Should your ZIP code, income, or race determine whether you breathe clean air or drink clean water? New Jersey answered with a resounding “no” in 2020, when it became the first U.S. state to pass a law requiring its state regulators to consider the environmental and public health impacts on overburdened communities when they consider permit applications.
Kudos to the Garden State! However, for two and a half years, state regulators were not enforcing the law. Finally, on April 17th, 2023, New Jersey’s environmental justice regulations were finalized and adopted.
Environmental justice (EJ) recognizes that the effects of environmental degradation and pollution disproportionately affect marginalized communities, such as low-income neighborhoods and communities of color. Typically, these communities have limited resources to mitigate the negative impacts of pollutants, and therefore are more likely to suffer from environmental health problems. Addressing these inequalities requires making environmental justice an integral part of our solutions for tackling climate change.
In September 2021, the U.S. Environmental Protection Agency released its report on “Climate Change and Social Vulnerability in the United States,” citing numerous projected adverse health impacts on low-income and minority groups. For example, Black and African American individuals are 41% to 60% more likely than non-Black and non-African American individuals to live in areas with the highest projected increases in premature mortality due to increases in concentrations of particulate matter (specifically PM2.5). They are 34% more likely to live in areas with the highest projected increases in childhood asthma diagnoses due to climate-driven changes in PM2.5. The report goes on to cite disproportionate impacts on socially and economically vulnerable groups from extreme temperatures, coastal flooding, and inland flooding.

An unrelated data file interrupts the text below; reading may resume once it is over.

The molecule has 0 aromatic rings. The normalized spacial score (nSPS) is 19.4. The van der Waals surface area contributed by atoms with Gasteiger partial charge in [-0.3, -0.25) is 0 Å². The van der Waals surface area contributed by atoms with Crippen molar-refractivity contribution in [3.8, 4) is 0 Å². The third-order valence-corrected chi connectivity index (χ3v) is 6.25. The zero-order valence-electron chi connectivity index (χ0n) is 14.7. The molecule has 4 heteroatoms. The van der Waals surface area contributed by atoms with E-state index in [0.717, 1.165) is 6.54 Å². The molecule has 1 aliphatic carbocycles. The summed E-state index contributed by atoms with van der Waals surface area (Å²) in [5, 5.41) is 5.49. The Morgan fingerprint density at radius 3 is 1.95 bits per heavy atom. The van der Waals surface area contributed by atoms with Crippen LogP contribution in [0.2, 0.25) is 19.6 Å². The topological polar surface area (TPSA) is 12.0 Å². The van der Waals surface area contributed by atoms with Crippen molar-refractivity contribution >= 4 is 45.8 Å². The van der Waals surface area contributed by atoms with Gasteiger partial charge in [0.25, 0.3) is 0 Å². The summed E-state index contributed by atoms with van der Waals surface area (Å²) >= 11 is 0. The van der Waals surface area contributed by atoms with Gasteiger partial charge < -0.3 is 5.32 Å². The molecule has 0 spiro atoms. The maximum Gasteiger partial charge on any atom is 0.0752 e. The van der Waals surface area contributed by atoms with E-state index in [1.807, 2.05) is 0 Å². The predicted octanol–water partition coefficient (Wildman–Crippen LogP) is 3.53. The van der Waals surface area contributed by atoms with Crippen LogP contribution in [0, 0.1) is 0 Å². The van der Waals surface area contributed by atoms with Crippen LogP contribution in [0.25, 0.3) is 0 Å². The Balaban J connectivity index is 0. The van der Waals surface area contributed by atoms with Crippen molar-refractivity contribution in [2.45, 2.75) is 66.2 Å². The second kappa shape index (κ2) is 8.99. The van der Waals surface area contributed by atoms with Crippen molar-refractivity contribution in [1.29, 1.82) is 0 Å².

In 2020, Trenton passed the Environmental Justice Law, which mandates the New Jersey Department of Environmental Protection (NJDEP) to reject certain permits for developments relating to gas-fired power plants, sewage plants, and recycling facilities if they have a disproportionate negative impact on overburdened communities. This landmark statute has grabbed the attention of other states and the federal government.
Almost two years after the passage of the EJ statute, NJDEP proposed its regulations on June 6, 2022. Governor Murphy says officials received reams of public comments and have to review and incorporate them into the final rules. Business and industry leaders complained that these rules would prevent any new manufacturing or the expansion of existing businesses, forcing companies to relocate out of the state.
Meanwhile, environmental activists bemoaned that the passage of time was continuing to overburden minority and low-income communities. On September 21, 2021, NJDEP issued an Administrative Order 2021-25 in an attempt to impose a mini EJ analysis, but even this stop-gap measure was not enough.
The effort to get it right is laudable. But, during these two and a half years, developers of power and manufacturing plants have moved through NJ’s permitting process without a cumulative impact analysis on overburdened communities. In Woodbridge, NJ, Competitive Power Ventures (CPV) is planning a second gas-fired power plant that it claims will be the lowest greenhouse gas emitter in the U.S. and will allow it to close older, less efficient, and higher polluting facilities.
But without a cumulative impact assessment of the facility, the nearby residents and EJ advocates claim that its construction will fly in the face of the EJ Law. Food & Water Watch, an organization fighting the power plant, maintains the plant will be located within six miles of more than 70 public schools and, if approved, the site will become one of the largest climate polluters in New Jersey, emitting more than 4 million tons of greenhouse gases along with toxic air pollutants each year.
The wait is now over! In celebration of Earth Week, Governor Murphy announced the adoption of New Jersey’s EJ regulations. Environmental Justice demands that the impacts on disproportionately overburdened communities must be considered when citing new facilities. NJ is pioneering a community-first approach in engaging the community early in the planning and permitting process and using available public health data to evaluate impacts of proposed facilities.
As the climate crisis is awakening the nation to the fact that a transition to renewable energy sources and a greener economy is needed. Environmental Justice demands that we make that transition equitably. We applaud New Jersey’s EJ leadership as the nation continues to watch and learn.
This insight is a part of our Undergraduate Seminar Fellows’ Student Blog Series. Learn more about the Undergraduate Climate and Energy Seminar.